Pieter Paul van Oerle, Innovation Lead Netherlands at Accenture, is the initiator of the Accenture Innovation Awards. He states that the award is a practical solution for two problems. First of all, how do you keep track of the interesting innovations in this booming ecosystem? Secondly, how do you connect startups and corporates so that they can add values in each other’s business? He shares his thoughts on the perfect pitch during a Perfect Pitch Training at comedy cafe Boom Chicago.
Why do you think this Perfect Pitch Training is necessary?
“Let’s first take a look at the bigger picture. We started this award, to share new insights and enable new connections. Startups, SME’s and corporates all liked the idea. Corporates, on one hand, were looking for more specific startups, that for instance could help them with launching an e-commerce platform. That’s why we nowadays focus on cross-industry innovation themes and not so much on sectors or industries. Startups, on the other hand, were looking for more specific knowledge, such as legal, business model canvas or a pitch training – which is actually one of the most popular training of the Scale Up Academy we offer.”
Has there ever been an idea that didn’t see the light of day, because it wasn’t pitched in the right way?
“It works both ways. I’ve seen great pitches on things that weren’t fully developed or even did not yet existed. And I’ve seen great ideas that weren’t presented like they deserved and didn’t grow to their potential. Techy persons, who studied in Delft, Eindhoven or Twente sometimes lack the skills to give a stunning presentation. This is a bigger problem than you might think. It is a problem that you’re not capable of explaining your idea to a jury. It also shows that you aren’t able to explain your idea to potential customers. That’s a fundamental problem.”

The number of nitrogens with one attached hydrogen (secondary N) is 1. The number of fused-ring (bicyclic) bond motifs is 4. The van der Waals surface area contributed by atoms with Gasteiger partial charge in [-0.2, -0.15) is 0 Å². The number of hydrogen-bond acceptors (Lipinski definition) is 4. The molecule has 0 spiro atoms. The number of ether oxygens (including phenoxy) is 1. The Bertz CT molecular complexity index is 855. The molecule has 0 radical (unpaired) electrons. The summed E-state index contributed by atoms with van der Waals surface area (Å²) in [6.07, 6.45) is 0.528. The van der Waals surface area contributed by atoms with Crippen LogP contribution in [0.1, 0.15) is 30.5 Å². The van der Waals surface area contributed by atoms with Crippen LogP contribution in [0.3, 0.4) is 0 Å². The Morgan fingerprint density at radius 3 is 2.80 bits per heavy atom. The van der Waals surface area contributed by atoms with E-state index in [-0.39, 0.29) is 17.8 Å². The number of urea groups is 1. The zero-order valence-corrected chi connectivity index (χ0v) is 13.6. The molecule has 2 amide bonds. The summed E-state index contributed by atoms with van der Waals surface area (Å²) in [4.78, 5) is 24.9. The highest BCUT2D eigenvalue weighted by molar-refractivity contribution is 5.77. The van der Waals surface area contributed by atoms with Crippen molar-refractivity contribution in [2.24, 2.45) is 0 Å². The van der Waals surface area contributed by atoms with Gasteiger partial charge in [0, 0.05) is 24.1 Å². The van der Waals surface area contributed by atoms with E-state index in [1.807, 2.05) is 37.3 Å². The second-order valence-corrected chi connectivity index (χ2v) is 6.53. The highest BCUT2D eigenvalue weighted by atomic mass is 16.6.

What is the pitch you will never forget?
“ZINC’s pitch, a startup that has a blockchain solution for people for without a birth certificate or passport. The founder started his story by telling about his personal life. He doesn’t have a birth certificate and goes through the serious trouble when he applies for his driver’s license. He makes his story quite personal in this way, so you’ll automatically feel for him and his mission. By making your story personal, a societal problem is better understood by your audience.”
Nice. Any other pitch you still recall?
“Waka Waka, the startup that wants to provide save lights for Africa, had won several prices on one day. That’s a success never achieved by any other startup that participated in the Accenture Innovation Awards. They really focused on the why and described very precise the problems that they wanted to solve with saver light facilities. Same goes for Peerby. Their pitch started with a personal story and soon shifted to the problems that they wanted to solve.”
Do you have any other pitch tips and tricks?
“Presence is important. Enthusiasm works. In the end, you just want to be remembered by the jury and the other visitors of the pitches. You’ll succeed in this if you are able to convince people that your solution works for a certain problem. Humor helps, but not every story or pitch needs a joke. Ambassadors or backing help. Show that there is traction. Think of pre-orders, a backing from an investor or media influential. If the New York Times calls you The Next Big Thing, add that to your pitch. Be there and make an actual connection with the jury and the crowd, by interacting for instance. If you don’t connect, chances are slim you’ll actually be part of anyone’s memory of the pitches that day.”